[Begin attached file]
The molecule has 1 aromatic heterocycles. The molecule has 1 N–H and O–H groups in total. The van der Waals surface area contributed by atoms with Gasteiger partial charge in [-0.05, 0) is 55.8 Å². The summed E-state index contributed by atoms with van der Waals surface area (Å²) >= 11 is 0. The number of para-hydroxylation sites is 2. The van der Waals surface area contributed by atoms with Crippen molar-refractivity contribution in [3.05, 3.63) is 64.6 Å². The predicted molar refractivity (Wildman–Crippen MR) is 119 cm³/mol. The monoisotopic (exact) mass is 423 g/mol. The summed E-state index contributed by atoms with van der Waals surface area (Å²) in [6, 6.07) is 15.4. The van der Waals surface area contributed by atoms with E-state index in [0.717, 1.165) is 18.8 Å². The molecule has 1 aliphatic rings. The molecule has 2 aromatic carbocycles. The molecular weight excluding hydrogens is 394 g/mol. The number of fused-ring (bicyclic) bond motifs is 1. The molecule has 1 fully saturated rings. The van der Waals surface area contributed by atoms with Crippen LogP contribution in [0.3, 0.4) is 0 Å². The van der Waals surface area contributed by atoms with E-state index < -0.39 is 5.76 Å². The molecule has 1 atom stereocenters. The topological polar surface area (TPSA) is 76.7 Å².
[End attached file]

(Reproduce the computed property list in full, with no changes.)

The molecule has 1 aromatic heterocycles. The molecule has 1 N–H and O–H groups in total. The van der Waals surface area contributed by atoms with Gasteiger partial charge in [-0.05, 0) is 55.8 Å². The summed E-state index contributed by atoms with van der Waals surface area (Å²) >= 11 is 0. The number of para-hydroxylation sites is 2. The van der Waals surface area contributed by atoms with Crippen molar-refractivity contribution in [3.05, 3.63) is 64.6 Å². The predicted molar refractivity (Wildman–Crippen MR) is 119 cm³/mol. The monoisotopic (exact) mass is 423 g/mol. The summed E-state index contributed by atoms with van der Waals surface area (Å²) in [6, 6.07) is 15.4. The van der Waals surface area contributed by atoms with E-state index in [0.717, 1.165) is 18.8 Å². The molecule has 1 aliphatic rings. The molecule has 2 aromatic carbocycles. The molecular weight excluding hydrogens is 394 g/mol. The number of fused-ring (bicyclic) bond motifs is 1. The molecule has 1 fully saturated rings. The van der Waals surface area contributed by atoms with Crippen LogP contribution in [0.3, 0.4) is 0 Å². The van der Waals surface area contributed by atoms with E-state index < -0.39 is 5.76 Å². The molecule has 1 atom stereocenters. The topological polar surface area (TPSA) is 76.7 Å².